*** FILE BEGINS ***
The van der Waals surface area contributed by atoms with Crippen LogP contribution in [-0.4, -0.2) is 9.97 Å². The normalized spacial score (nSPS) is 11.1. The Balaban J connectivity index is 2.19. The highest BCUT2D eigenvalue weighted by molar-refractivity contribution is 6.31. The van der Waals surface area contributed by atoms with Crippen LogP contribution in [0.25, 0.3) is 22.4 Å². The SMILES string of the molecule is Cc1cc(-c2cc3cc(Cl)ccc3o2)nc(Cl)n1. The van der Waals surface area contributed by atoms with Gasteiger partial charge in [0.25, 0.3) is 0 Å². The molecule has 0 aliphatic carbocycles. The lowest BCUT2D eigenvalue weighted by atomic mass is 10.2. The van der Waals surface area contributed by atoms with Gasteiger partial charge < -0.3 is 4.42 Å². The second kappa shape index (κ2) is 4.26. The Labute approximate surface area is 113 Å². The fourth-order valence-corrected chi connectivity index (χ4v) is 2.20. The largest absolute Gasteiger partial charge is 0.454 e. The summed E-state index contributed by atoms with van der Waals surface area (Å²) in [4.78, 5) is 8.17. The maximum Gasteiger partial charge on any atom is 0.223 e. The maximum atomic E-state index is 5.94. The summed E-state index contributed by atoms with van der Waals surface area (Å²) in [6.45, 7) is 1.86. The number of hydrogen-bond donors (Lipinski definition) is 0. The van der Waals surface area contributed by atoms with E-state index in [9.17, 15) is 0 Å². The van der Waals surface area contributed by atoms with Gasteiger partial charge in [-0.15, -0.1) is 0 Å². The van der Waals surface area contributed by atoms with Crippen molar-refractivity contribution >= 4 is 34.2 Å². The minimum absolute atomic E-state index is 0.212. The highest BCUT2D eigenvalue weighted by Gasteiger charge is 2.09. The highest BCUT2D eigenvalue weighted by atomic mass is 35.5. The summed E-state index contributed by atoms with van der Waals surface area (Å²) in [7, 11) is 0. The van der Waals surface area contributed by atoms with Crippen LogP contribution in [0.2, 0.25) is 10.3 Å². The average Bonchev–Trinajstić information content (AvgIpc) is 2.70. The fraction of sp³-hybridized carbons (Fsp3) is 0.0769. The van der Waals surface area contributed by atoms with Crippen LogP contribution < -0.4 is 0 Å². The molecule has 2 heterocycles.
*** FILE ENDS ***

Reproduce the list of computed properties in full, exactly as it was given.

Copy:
The van der Waals surface area contributed by atoms with Crippen LogP contribution in [-0.4, -0.2) is 9.97 Å². The normalized spacial score (nSPS) is 11.1. The Balaban J connectivity index is 2.19. The highest BCUT2D eigenvalue weighted by molar-refractivity contribution is 6.31. The van der Waals surface area contributed by atoms with Crippen LogP contribution in [0.25, 0.3) is 22.4 Å². The SMILES string of the molecule is Cc1cc(-c2cc3cc(Cl)ccc3o2)nc(Cl)n1. The van der Waals surface area contributed by atoms with Gasteiger partial charge in [0.25, 0.3) is 0 Å². The molecule has 0 aliphatic carbocycles. The lowest BCUT2D eigenvalue weighted by atomic mass is 10.2. The van der Waals surface area contributed by atoms with Gasteiger partial charge < -0.3 is 4.42 Å². The second kappa shape index (κ2) is 4.26. The Labute approximate surface area is 113 Å². The fourth-order valence-corrected chi connectivity index (χ4v) is 2.20. The largest absolute Gasteiger partial charge is 0.454 e. The summed E-state index contributed by atoms with van der Waals surface area (Å²) in [4.78, 5) is 8.17. The maximum Gasteiger partial charge on any atom is 0.223 e. The maximum atomic E-state index is 5.94. The summed E-state index contributed by atoms with van der Waals surface area (Å²) in [6.45, 7) is 1.86. The number of hydrogen-bond donors (Lipinski definition) is 0. The van der Waals surface area contributed by atoms with E-state index in [9.17, 15) is 0 Å². The van der Waals surface area contributed by atoms with Gasteiger partial charge in [-0.15, -0.1) is 0 Å². The van der Waals surface area contributed by atoms with Crippen molar-refractivity contribution >= 4 is 34.2 Å². The minimum absolute atomic E-state index is 0.212. The highest BCUT2D eigenvalue weighted by Gasteiger charge is 2.09. The highest BCUT2D eigenvalue weighted by atomic mass is 35.5. The summed E-state index contributed by atoms with van der Waals surface area (Å²) in [7, 11) is 0. The van der Waals surface area contributed by atoms with Crippen LogP contribution in [0.2, 0.25) is 10.3 Å². The average Bonchev–Trinajstić information content (AvgIpc) is 2.70. The fraction of sp³-hybridized carbons (Fsp3) is 0.0769. The van der Waals surface area contributed by atoms with Crippen LogP contribution < -0.4 is 0 Å². The molecule has 2 heterocycles.